I think my last remark was about the tenon assembly interaction for the styles and rails. On that account I still personally like solid wood joinery with longer tenons...which are stronger. Are shorter tenons "strong enough"...probably...but then again...??...floating MDF panels and longer tenons glued in are probably strong enough too, or they seem to be in my experience with them...

I'm confused about the 1/4" being metric? 1/4" plywood (or MDF) is 1/4"...and isn't a "metric size" at all...but an empirical size...that equals 6.35 millimeters. This is larger than 6mm MDF which is the standard thickness in the metric range for this material... True 1/4" plywood (or MDF) would never fit in a 7/32" (~5.56mm) groove...

Did I miss something?

j
35015 is offline  
post #5 of 16 Old 03-27-2018, 12:54 AM
Senior Member
 
Join Date: Sep 2011
Posts: 26,083
View Steve Neul's Photo Album My Photos
Quote:
Originally Posted by Jay C. White Cloud View Post
I agree about getting to glue in the MDF...that is possible with this materials and it takes a lot less skill or effort to create a panel door "look-a-like" that can then be painted to hind the MDF. A very common practice in mass production and DIYer projects for sure...

I think my last remark was about the tenon assembly interaction for the styles and rails. On that account I still personally like solid wood joinery with longer tenons...which are stronger. Are shorter tenons "strong enough"...probably...but then again...??...floating MDF panels and longer tenons glued in are probably strong enough too, or they seem to be in my experience with them...

I'm confused about the 1/4" being metric? 1/4" plywood (or MDF) is 1/4"...and isn't a "metric size" at all...but an empirical size...that equals 6.35 millimeters. This is larger than 6mm MDF which is the standard thickness in the metric range for this material... True 1/4" plywood (or MDF) would never fit in a 7/32" (~5.56mm) groove...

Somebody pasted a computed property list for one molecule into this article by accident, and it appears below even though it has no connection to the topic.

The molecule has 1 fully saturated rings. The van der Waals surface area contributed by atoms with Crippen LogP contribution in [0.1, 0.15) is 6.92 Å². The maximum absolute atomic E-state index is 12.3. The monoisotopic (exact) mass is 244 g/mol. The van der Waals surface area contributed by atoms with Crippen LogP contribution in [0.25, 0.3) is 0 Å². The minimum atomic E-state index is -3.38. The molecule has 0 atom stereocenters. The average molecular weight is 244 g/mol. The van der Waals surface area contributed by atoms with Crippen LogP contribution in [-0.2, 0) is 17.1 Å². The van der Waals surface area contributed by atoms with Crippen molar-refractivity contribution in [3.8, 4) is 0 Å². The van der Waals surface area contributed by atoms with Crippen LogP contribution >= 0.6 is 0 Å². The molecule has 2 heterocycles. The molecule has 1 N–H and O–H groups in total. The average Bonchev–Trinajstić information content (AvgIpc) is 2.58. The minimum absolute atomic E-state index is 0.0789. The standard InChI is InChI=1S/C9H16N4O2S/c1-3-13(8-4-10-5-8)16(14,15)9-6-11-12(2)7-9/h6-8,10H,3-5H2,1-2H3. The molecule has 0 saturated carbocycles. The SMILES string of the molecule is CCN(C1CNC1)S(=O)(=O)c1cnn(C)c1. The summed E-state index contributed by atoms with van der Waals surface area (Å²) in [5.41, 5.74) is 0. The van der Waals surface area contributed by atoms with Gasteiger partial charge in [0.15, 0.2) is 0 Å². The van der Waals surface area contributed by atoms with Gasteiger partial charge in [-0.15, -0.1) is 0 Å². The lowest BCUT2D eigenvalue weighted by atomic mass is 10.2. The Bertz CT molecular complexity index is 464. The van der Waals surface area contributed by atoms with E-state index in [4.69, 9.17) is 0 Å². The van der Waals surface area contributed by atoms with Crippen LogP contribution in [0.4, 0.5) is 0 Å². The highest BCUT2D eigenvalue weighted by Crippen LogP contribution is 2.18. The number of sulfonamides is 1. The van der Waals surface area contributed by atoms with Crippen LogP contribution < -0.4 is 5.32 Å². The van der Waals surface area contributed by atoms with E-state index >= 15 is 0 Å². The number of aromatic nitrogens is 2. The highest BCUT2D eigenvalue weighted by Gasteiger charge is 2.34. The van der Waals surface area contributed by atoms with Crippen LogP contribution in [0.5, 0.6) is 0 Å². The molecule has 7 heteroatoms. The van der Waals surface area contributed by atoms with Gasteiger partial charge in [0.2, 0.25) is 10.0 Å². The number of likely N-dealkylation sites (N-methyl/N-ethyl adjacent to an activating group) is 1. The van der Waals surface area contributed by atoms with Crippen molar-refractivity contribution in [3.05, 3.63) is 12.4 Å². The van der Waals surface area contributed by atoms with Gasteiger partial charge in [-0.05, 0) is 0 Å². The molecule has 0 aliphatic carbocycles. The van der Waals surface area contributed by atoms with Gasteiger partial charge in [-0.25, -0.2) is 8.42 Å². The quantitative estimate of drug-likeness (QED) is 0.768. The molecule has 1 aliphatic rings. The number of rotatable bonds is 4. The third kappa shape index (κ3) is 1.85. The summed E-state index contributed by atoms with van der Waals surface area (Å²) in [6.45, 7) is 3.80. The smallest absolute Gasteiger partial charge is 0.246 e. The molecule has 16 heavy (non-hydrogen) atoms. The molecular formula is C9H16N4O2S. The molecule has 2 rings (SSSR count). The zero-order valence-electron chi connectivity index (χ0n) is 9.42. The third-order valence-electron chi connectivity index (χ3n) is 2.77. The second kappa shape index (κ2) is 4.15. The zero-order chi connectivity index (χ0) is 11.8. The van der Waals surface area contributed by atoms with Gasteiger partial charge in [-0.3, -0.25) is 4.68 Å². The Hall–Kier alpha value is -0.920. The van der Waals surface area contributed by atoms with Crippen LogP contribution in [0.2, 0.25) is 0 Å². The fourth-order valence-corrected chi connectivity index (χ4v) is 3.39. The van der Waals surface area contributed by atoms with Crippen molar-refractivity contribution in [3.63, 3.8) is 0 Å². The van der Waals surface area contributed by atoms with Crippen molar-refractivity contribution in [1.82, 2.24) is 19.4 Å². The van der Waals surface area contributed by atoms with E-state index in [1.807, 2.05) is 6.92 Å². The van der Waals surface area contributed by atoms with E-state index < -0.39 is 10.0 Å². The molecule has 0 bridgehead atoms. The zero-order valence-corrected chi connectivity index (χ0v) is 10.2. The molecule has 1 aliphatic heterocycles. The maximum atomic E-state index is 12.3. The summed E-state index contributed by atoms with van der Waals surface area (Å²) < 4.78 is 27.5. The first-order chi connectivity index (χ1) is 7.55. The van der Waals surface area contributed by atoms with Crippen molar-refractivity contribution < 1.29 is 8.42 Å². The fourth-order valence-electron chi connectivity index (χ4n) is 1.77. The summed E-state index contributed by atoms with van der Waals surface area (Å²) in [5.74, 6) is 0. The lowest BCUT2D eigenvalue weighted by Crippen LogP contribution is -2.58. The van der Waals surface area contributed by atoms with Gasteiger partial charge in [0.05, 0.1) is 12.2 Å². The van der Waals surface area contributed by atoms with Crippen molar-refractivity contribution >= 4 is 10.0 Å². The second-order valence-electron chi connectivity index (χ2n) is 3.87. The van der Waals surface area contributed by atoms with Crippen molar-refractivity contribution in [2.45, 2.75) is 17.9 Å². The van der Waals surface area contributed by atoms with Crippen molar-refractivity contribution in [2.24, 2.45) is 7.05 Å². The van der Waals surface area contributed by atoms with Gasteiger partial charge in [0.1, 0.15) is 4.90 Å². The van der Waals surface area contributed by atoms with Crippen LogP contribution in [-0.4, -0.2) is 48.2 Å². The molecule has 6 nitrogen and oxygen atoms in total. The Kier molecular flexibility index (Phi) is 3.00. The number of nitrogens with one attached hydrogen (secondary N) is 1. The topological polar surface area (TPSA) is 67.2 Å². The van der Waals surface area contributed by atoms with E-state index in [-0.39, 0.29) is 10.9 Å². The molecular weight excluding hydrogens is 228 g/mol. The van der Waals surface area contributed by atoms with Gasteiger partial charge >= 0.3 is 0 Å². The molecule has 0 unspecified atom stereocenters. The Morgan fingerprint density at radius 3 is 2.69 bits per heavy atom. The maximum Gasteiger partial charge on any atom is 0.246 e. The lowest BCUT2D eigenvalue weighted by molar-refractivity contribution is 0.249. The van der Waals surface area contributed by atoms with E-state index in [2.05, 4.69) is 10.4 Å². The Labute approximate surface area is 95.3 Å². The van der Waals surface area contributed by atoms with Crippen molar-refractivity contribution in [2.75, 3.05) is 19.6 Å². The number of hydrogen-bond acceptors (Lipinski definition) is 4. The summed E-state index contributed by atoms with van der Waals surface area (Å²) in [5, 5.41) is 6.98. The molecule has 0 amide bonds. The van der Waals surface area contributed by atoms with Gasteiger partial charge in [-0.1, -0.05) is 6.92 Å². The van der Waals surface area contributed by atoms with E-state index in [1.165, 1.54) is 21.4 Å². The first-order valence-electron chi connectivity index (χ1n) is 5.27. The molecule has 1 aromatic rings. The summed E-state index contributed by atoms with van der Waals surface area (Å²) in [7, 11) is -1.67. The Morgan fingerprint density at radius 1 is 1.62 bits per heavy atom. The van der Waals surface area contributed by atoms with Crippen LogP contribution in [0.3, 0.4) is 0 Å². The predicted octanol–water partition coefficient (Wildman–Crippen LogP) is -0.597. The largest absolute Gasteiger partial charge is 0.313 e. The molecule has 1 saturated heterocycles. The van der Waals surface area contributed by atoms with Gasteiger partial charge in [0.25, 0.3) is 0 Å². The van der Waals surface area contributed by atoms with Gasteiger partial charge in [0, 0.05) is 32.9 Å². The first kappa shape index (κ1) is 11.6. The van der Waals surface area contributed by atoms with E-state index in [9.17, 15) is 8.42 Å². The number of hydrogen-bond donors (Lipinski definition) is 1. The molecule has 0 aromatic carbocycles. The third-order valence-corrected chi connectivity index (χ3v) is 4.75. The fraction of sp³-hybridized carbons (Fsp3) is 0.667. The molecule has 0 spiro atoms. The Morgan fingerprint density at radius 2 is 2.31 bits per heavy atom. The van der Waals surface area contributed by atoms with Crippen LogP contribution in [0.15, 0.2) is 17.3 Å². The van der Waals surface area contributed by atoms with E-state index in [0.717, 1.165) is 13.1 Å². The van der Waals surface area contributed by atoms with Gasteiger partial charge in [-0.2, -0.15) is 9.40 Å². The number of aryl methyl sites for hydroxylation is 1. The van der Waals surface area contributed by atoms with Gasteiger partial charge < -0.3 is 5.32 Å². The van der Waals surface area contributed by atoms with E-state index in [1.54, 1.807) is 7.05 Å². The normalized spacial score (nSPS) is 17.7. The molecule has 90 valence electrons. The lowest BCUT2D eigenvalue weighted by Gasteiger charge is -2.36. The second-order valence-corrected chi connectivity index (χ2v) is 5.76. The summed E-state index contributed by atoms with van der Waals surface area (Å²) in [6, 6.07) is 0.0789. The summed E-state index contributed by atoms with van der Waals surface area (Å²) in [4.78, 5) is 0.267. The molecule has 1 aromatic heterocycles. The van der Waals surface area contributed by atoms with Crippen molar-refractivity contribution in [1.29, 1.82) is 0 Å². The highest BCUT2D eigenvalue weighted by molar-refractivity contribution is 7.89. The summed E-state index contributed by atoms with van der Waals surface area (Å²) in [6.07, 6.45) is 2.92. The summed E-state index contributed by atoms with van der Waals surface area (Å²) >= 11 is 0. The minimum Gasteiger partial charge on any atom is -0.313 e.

Did I miss something?

j
I had a bad day today and missed the part about the MDF. I was thinking plywood. We went today to clean my wife's nephew's apartment and found it a complete pig pin. My son and I hauled out enough trash to fill two dumpsters and didn't get it all and it was only a one bedroom apartment.
Steve Neul is offline  
post #6 of 16 Old 03-27-2018, 01:15 AM
Former Member
 
Join Date: Nov 2012
Posts: 1,512
View 35015's Photo Album My Photos
Quote:
Originally Posted by Steve Neul View Post
I had a bad day today and missed the part about the MDF. I was thinking plywood. We went today to clean my wife's nephew's apartment and found it a complete pig pin. My son and I hauled out enough trash to fill two dumpsters and didn't get it all and it was only a one bedroom apartment.
Happens to us all Steve...No worries!

I thought I was the one that missed something?

Sorry about the day...Some folks can be really messy to say the least. Hopefully he will straiten out his act for you families sake and his own...

j
35015 is offline  
post #7 of 16 Old 03-27-2018, 02:02 AM
Senior Member
 
Join Date: Dec 2013
Location: Portland Oregon Metro Area
Posts: 474
View ORBlackFZ1's Photo Album My Photos
Quote:
Originally Posted by Stevedore View Post
As I mentioned in another thread somewhere here, I'm planning to make replacement cabinet doors for our kitchen. Simple frame & panel "Shaker" design, as seen in the jpg I attached.